post #5862 of 12602
Quote:
Originally Posted by mafoofan View Post

The problem with fancier shirts per the English city tradition is that they are very limiting unless one dresses in the English city tradition. Of course, you can put together a good outfit with a boldly colored and patterned shirt, but it will be much harder to use that shirt across the rest of your wardrobe if you like to, say, wear tweed in the city. That's why the blue shirt should still be viewed as a close-to-universal staple....
I don't disagree with this as a general proposition, but I like to wear tweed in the city - pretty much every weekend - and that is when I get the most of my English-style shirts. I like the way patterned shirts and patterned tweeds go together, and while I sometimes wear Jermyn Street style shirts with suits in the English City Gent way, more often, I wear them with tweeds.
Like today - I am wearing a fancy check brushed cotton shirt (six colors on white ground) with a gun club sportcoat (the original LL Gun Club), a cream cashmere/silk sweater vest and a black grenadine tie. While the brushed cotton of the shirt makes it not for suits, even if it were in regular cotton, I would be more likely to wear it with a tweed sportcoat (also, it has a button down collar, but the point is still the same)
post #5863 of 12602
But you are advanced and not to be mimicked.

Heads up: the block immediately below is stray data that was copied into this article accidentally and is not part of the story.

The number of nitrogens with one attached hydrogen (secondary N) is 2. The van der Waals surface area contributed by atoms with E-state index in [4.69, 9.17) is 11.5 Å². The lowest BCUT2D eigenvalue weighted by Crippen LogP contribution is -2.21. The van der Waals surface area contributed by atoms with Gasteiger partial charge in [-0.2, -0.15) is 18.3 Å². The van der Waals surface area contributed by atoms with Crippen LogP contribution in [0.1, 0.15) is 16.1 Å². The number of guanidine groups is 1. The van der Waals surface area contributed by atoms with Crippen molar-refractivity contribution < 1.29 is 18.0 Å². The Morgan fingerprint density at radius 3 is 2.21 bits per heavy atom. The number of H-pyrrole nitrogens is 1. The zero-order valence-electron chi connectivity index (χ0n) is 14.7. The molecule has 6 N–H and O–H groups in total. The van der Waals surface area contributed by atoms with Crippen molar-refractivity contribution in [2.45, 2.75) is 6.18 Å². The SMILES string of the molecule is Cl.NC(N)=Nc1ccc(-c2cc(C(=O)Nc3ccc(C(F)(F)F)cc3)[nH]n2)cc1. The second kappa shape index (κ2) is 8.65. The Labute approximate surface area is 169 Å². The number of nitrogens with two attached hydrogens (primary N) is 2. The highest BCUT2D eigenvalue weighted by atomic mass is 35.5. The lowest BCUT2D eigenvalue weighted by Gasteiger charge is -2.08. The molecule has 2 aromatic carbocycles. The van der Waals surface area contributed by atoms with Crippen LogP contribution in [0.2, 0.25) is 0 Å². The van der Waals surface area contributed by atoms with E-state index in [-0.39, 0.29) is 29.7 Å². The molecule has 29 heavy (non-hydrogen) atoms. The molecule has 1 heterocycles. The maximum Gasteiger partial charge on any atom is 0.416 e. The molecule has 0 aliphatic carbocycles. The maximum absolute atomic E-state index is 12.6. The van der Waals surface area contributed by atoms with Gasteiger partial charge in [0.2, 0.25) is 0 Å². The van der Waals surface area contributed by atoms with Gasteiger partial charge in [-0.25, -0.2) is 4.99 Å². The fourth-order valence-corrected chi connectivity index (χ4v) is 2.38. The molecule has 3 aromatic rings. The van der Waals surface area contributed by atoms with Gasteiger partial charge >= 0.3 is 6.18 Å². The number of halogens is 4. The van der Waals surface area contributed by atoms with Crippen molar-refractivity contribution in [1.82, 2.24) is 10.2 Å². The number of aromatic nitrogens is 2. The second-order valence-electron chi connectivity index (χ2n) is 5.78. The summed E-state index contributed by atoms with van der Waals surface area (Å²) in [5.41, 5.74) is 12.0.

post #5864 of 12602
Quote:
Originally Posted by Manton View Post

Diaz, I have heard that about Spanish tailoring. Still, why not give it a shot? Foo does have a point about fit v. cut. Also, you might be able to get them to make changes on the margins.

Finally, since you are a Spaniard in Spain, no harm in looking the part, eh?

 

Guess so. That is why I wanted to give it a shot with my current tailor if I am convinced by more samples of his work. He has fitted me for MTM already and kinda knows what I need in terms of fit (silhouette and styling not so much), so it may work, and at a good price. I think I've even convinced him to remove shoulder pads from future commissions (something he was very stubborn with), so heck, I may be on to something lol8[1].gif

post #5865 of 12602
Quote:
Originally Posted by mafoofan View Post

But you are advanced in age and so not to be mimicked.
FTFY